•  •  Dark Mode

Your Interests & Preferences

I am a...

law firm lawyer
in-house company lawyer
litigation lawyer
law student
aspiring student

Website Look & Feel

 •  •  Dark Mode
Blog Layout

Save preferences

Advocate Sachit Jolly points out 4 obvious faults with #OddEven in Delhi HC petition: Why punish cars purchased before 1 April 2016?

Tame Delhi public with the roll of a dice? Don't think so
Tame Delhi public with the roll of a dice? Don't think so
The Odd-Even notification – the Delhi government’s 15-day rule restricting vehicles with even-numbered registration plates from plying on odd-numbered dates, and vice versa – is illegal, according to advocate Sachit Jolly’s petition challenging it.

Jolly, acting for Delhi resident Rohini Jolly, today challenged the notification in the Delhi high court for being contrary to the provisions of the Act under which it was issued, for having retrospective effect and for discriminating arbitrarily between classes.  Additionally, he argues, that the government is breaking the rule of erecting traffic signs informing citizens that the notification is effective from 15 April 2016 to 30 April 2016.

Jolly has prayed to the court to strike down the notification. If the notification remains he has asked that the court direct the Delhi government to erect traffic signs with information about the notification before implementing it, to exempt all women – regardless of occupying a car driven by a male driver - from the notification, and to exempt all citizens driving cars purchased before the date of the notification.

Jolly has pointed out several flaws in the Delhi government’s enactment and implementation of the odd even notification, as grounds in his petition.

1. The fault in inconveniencing old cars

Jolly has stated in the petition that the odd-even notification is delegated legislation and that the courts have settled that delegated legislation cannot have retrospective effect unless the law under which the delegated legislation is made allows it to have retrospective effect. Section 115 lacks such a provision.

“[…]has retroactive effect insofar as that a person purchasing a motor vehicle before the Notification and having been granted a registration number by the registration authority and without him having a choice of the registration number (unless extra expenditure is incurred for special numbers) is now restricted from using the vehicles on specified dates without even having any recourse for change in the registration number[…]”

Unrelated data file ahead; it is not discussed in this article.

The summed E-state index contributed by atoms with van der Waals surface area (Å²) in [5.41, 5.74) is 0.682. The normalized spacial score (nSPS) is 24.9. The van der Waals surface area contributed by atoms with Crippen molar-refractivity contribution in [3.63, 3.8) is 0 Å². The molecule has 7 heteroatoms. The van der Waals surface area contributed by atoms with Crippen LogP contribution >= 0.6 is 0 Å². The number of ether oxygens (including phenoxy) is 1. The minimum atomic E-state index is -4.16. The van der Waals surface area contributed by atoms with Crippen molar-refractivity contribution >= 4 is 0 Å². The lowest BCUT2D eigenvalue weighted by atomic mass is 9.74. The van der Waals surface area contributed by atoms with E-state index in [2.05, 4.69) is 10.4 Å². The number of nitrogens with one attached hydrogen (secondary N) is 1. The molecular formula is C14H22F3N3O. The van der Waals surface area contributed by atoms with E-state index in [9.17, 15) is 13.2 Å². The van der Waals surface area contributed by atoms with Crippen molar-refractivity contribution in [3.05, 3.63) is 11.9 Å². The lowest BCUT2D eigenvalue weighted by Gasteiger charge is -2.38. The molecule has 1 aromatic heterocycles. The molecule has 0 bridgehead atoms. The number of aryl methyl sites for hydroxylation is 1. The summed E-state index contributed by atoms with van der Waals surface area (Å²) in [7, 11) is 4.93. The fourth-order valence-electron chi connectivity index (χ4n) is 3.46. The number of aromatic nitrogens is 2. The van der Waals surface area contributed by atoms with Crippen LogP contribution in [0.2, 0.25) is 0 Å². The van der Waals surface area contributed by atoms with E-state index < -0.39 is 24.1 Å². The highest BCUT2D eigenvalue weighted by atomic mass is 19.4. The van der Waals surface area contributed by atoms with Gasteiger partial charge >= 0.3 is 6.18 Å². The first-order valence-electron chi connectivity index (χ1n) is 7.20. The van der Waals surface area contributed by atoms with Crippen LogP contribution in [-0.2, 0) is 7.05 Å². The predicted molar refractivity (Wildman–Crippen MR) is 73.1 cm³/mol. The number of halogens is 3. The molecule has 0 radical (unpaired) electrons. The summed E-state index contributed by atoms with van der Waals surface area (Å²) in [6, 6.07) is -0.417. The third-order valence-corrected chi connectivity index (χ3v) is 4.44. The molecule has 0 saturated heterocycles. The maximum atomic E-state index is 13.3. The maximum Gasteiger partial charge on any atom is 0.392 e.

2. The fault with wild classification

He explains in the petition that vehicle registration number does not form the “class” of vehicles envisaged under Section 115, because this number is simply issued on a “first-come-first-serve” basis, instead of any rational nexus for classification:

“the registration number of a vehicle is granted by the registration authority on a running/first come first serve basis and does not, in any case, form a class or description of motor vehicle on the basis of which a restrictive or prohibitory notification can be issued under Section 115”

“[…] Notification restricting the movement of non-transport four-wheeled vehicles on odd and even days on the basis of registration number of such vehicles has been issued under Section 115 read with Section 2(41) of the Motor Vehicles Act 1988 (the “Act”) without appreciating that the power to issue Notification under that Section does not extend to creating a classification of vehicles on the basis of its registration number. The creation of a sub-class on the basis of registration number is beyond the powers conferred under Section 115 of the Act[…]”

He has argued that the notification arbitrarily discriminates between women who can drive and women who cannot drive, by allowing women who can drive to be exempt from the notification on the grounds that single women drivers are unsafe in Delhi. He asserts that women in cars driven by male drivers, because they are unable to drive, have been irrationally excluded from this “class within the class”.

3. The fault with using Motor Vehicles Act for pollution control

The purpose of the Motor Vehicles Act is vehicular traffic management, whereas the purported object of the odd-even notification is pollution control. But the notification was ordered under the Motor Vehicles Act – specifically under its Section 115. This, he argues, is unacceptable.

“[…] Section 115 occurs in Chapter VIII of the Act which deals with control of traffic. Therefore, the restrictions on plying of vehicles imposed under Section 115 of the Act must naturally be towards control of movement of traffic and therefore, the words “in the interest of public safety or convenience” must be read in a manner to mean inconvenience from movement of vehicles and not pollution for vehicles which can happen even from stationary vehicles. […]”

4. The fault with not presenting observed benefits

Jolly has argued that despite the Delhi high court’s directions to the government, on 11 January 2016 – which was during the last time the government had enforced the odd-even rule – the government has not presented any evidence demonstrating that the benefits achieved from such a legislation outweigh the inconvenience caused to the public at large.

During the Delhi government’s last round of this notification – 1 January 2016 to 15 January 2016 – the Delhi high court declined to interfere with the legislation.

Picture by Dahlstorms

Read petition

Click to show 4 comments
at your own risk
By reading the comments you agree that they are the (often anonymous) personal views and opinions of readers, which may be biased and unreliable, and for which Legally India therefore has no liability. If you believe a comment is inappropriate, please click 'Report to LI' below the comment and we will review it as soon as practicable.